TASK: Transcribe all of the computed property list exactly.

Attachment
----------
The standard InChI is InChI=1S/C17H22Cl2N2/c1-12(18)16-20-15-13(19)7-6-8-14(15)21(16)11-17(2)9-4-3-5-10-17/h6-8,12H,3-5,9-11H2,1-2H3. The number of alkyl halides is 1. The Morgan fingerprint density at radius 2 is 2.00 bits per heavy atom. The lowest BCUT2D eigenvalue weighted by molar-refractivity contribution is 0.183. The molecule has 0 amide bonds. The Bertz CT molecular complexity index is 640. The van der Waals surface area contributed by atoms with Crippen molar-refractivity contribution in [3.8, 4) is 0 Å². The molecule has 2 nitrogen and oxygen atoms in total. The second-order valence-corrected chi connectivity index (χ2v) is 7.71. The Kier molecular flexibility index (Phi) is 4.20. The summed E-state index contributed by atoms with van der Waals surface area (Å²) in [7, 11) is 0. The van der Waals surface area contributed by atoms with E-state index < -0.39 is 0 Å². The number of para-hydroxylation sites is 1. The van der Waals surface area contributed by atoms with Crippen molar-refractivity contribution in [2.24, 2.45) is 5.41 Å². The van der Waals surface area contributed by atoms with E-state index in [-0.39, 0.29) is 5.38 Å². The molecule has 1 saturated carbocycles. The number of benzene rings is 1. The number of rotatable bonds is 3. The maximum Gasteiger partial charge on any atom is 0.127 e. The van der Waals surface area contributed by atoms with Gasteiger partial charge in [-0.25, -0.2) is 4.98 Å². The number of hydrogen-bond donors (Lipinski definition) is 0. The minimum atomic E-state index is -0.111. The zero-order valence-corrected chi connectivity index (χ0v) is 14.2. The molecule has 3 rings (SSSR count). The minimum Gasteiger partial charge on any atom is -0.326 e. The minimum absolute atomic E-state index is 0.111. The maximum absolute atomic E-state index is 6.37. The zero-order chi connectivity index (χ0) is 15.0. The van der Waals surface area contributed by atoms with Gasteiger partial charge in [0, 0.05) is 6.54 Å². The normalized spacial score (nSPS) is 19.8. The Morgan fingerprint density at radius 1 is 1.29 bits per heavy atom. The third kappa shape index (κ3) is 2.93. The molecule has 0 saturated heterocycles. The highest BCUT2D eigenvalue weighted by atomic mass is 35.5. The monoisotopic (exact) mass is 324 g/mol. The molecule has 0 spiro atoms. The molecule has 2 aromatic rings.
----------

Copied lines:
The standard InChI is InChI=1S/C17H22Cl2N2/c1-12(18)16-20-15-13(19)7-6-8-14(15)21(16)11-17(2)9-4-3-5-10-17/h6-8,12H,3-5,9-11H2,1-2H3. The number of alkyl halides is 1. The Morgan fingerprint density at radius 2 is 2.00 bits per heavy atom. The lowest BCUT2D eigenvalue weighted by molar-refractivity contribution is 0.183. The molecule has 0 amide bonds. The Bertz CT molecular complexity index is 640. The van der Waals surface area contributed by atoms with Crippen molar-refractivity contribution in [3.8, 4) is 0 Å². The molecule has 2 nitrogen and oxygen atoms in total. The second-order valence-corrected chi connectivity index (χ2v) is 7.71. The Kier molecular flexibility index (Phi) is 4.20. The summed E-state index contributed by atoms with van der Waals surface area (Å²) in [7, 11) is 0. The van der Waals surface area contributed by atoms with E-state index < -0.39 is 0 Å². The number of para-hydroxylation sites is 1. The van der Waals surface area contributed by atoms with Crippen molar-refractivity contribution in [2.24, 2.45) is 5.41 Å². The van der Waals surface area contributed by atoms with E-state index in [-0.39, 0.29) is 5.38 Å². The molecule has 1 saturated carbocycles. The number of benzene rings is 1. The number of rotatable bonds is 3. The maximum Gasteiger partial charge on any atom is 0.127 e. The van der Waals surface area contributed by atoms with Gasteiger partial charge in [-0.25, -0.2) is 4.98 Å². The number of hydrogen-bond donors (Lipinski definition) is 0. The minimum atomic E-state index is -0.111. The zero-order valence-corrected chi connectivity index (χ0v) is 14.2. The molecule has 3 rings (SSSR count). The minimum Gasteiger partial charge on any atom is -0.326 e. The minimum absolute atomic E-state index is 0.111. The maximum absolute atomic E-state index is 6.37. The zero-order chi connectivity index (χ0) is 15.0. The van der Waals surface area contributed by atoms with Gasteiger partial charge in [0, 0.05) is 6.54 Å². The normalized spacial score (nSPS) is 19.8. The Morgan fingerprint density at radius 1 is 1.29 bits per heavy atom. The third kappa shape index (κ3) is 2.93. The molecule has 0 saturated heterocycles. The highest BCUT2D eigenvalue weighted by atomic mass is 35.5. The monoisotopic (exact) mass is 324 g/mol. The molecule has 0 spiro atoms. The molecule has 2 aromatic rings.